Short Course Description
The rise of the New Sciences in seventeenth-century England to about a phasing out of a number of long-standing religious, political, and philosophical traditions. From the expunging of Aristotelian physics to the radicalization of English Protestantism and the bolstering of constitutional monarchy, the intellectual landscape of England was swiftly changing. The seminar will take a look at the manner in which the competing notions of science, personal identity, and tradition manifest themselves in Daniel Defoe?s Robinson Crusoe and Moll Flanders and Jonathan Swift?s political writings as well as in his great novel Gulliver?s Travels. Readings will include a selection of contemporary philosophers such as John Locke, George Berkeley, and Thomas Hobbes, Giambattista Vico, and more.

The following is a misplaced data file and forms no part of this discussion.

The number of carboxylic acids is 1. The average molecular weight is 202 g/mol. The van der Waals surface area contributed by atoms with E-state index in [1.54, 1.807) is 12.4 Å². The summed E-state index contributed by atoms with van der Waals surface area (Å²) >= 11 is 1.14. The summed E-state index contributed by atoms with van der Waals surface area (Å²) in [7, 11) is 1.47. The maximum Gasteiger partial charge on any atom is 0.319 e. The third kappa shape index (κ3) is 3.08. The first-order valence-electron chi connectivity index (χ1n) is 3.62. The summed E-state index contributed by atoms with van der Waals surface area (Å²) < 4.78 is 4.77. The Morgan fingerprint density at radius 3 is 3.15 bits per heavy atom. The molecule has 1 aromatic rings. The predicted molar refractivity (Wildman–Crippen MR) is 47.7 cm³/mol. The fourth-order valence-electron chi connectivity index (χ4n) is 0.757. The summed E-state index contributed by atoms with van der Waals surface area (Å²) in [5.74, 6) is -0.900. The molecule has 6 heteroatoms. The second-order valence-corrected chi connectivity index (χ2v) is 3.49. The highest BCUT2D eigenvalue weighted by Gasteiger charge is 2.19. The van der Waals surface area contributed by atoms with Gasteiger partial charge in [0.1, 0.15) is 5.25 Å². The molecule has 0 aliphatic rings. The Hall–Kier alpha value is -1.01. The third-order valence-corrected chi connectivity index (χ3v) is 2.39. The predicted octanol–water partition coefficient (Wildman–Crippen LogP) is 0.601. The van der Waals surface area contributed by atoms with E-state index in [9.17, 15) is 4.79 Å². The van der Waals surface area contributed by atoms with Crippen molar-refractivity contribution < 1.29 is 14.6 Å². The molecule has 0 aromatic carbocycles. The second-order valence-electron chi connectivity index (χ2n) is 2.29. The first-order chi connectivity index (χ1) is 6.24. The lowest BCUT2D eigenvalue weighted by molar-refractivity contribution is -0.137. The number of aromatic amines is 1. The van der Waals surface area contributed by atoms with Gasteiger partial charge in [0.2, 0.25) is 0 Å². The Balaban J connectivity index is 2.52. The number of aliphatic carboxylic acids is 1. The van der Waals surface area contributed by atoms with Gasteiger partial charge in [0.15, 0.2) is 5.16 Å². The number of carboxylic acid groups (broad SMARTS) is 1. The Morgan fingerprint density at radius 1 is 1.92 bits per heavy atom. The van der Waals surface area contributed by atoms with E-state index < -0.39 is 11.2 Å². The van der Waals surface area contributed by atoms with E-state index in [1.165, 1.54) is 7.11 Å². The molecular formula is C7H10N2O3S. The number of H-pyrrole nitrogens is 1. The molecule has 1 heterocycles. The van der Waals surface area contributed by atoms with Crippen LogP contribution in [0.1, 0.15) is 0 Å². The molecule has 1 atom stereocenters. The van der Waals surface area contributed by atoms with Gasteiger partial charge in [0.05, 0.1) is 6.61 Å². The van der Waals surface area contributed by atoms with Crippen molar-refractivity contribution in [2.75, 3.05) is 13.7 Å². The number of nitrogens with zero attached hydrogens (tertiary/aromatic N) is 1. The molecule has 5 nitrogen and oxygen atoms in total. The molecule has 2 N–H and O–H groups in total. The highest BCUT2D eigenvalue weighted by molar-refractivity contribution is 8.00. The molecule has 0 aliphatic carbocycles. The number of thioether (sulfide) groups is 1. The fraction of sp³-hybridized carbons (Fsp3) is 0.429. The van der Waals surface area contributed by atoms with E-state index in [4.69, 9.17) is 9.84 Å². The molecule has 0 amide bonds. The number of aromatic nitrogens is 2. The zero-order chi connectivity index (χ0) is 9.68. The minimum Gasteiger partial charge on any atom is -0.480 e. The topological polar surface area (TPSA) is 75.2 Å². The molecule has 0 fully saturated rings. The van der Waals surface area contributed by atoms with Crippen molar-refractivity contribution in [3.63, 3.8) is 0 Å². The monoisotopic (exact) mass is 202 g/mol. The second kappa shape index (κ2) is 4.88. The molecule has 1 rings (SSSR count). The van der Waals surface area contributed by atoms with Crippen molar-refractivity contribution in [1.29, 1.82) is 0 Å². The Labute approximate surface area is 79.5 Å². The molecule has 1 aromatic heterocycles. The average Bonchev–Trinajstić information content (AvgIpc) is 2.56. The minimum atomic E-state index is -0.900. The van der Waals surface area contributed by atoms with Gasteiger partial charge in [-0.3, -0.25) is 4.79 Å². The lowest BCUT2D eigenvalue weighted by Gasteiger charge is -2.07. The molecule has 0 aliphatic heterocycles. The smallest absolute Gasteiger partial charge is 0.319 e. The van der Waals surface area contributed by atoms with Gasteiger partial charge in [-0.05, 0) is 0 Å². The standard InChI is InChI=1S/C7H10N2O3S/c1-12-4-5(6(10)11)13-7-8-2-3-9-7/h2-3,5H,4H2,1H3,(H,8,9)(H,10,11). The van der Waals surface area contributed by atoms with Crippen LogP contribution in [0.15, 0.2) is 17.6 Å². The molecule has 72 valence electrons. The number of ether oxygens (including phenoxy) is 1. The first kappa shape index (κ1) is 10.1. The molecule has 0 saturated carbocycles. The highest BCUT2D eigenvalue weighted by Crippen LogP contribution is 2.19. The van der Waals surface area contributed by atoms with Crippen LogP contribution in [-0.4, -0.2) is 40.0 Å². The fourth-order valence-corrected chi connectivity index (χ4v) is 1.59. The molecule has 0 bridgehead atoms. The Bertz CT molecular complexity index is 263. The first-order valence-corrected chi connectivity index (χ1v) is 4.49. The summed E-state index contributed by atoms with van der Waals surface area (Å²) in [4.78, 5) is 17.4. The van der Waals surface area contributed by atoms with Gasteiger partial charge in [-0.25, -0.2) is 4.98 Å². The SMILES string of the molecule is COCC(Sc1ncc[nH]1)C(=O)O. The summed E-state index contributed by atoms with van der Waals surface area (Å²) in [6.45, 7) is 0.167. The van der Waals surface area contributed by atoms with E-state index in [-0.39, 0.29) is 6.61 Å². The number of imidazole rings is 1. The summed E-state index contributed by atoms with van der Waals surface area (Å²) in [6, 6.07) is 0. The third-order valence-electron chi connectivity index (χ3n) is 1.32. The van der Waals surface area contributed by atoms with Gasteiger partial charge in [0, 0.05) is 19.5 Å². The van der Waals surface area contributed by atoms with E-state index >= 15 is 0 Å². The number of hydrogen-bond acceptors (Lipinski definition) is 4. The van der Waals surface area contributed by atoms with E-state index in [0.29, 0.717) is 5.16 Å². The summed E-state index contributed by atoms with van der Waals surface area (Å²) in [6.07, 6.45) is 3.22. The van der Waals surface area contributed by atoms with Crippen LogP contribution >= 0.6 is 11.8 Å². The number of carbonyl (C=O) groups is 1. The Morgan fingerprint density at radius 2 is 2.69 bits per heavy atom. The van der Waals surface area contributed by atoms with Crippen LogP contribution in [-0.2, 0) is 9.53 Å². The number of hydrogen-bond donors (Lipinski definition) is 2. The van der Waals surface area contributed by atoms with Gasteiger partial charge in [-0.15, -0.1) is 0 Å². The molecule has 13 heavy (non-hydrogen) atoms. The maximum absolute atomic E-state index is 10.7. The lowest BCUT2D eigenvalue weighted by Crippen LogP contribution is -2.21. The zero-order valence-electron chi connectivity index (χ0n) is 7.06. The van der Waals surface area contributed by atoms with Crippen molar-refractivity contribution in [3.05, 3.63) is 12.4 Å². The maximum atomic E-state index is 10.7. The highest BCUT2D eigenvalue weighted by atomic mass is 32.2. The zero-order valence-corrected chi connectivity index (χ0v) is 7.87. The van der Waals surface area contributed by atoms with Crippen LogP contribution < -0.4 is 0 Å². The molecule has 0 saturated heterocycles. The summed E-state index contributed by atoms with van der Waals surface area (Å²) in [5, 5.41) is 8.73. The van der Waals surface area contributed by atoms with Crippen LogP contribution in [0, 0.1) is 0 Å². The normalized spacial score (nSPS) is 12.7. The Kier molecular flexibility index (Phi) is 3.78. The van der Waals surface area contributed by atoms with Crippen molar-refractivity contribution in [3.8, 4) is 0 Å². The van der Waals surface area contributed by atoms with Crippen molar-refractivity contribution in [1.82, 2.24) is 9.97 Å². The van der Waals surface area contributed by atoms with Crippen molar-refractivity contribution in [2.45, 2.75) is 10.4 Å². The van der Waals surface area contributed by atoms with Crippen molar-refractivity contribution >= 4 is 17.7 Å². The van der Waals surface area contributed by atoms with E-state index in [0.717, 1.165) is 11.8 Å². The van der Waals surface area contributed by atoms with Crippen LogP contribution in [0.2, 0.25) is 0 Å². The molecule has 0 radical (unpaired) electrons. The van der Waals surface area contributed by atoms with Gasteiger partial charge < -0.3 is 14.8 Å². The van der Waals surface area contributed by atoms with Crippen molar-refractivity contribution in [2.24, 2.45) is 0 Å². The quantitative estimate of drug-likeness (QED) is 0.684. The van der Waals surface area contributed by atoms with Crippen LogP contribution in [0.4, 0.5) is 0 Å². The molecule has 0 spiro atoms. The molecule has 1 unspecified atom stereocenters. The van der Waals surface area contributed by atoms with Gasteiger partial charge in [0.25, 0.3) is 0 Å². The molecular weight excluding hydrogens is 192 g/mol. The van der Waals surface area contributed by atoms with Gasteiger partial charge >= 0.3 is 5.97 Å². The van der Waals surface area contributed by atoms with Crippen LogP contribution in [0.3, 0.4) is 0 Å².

Full syllabus is to be published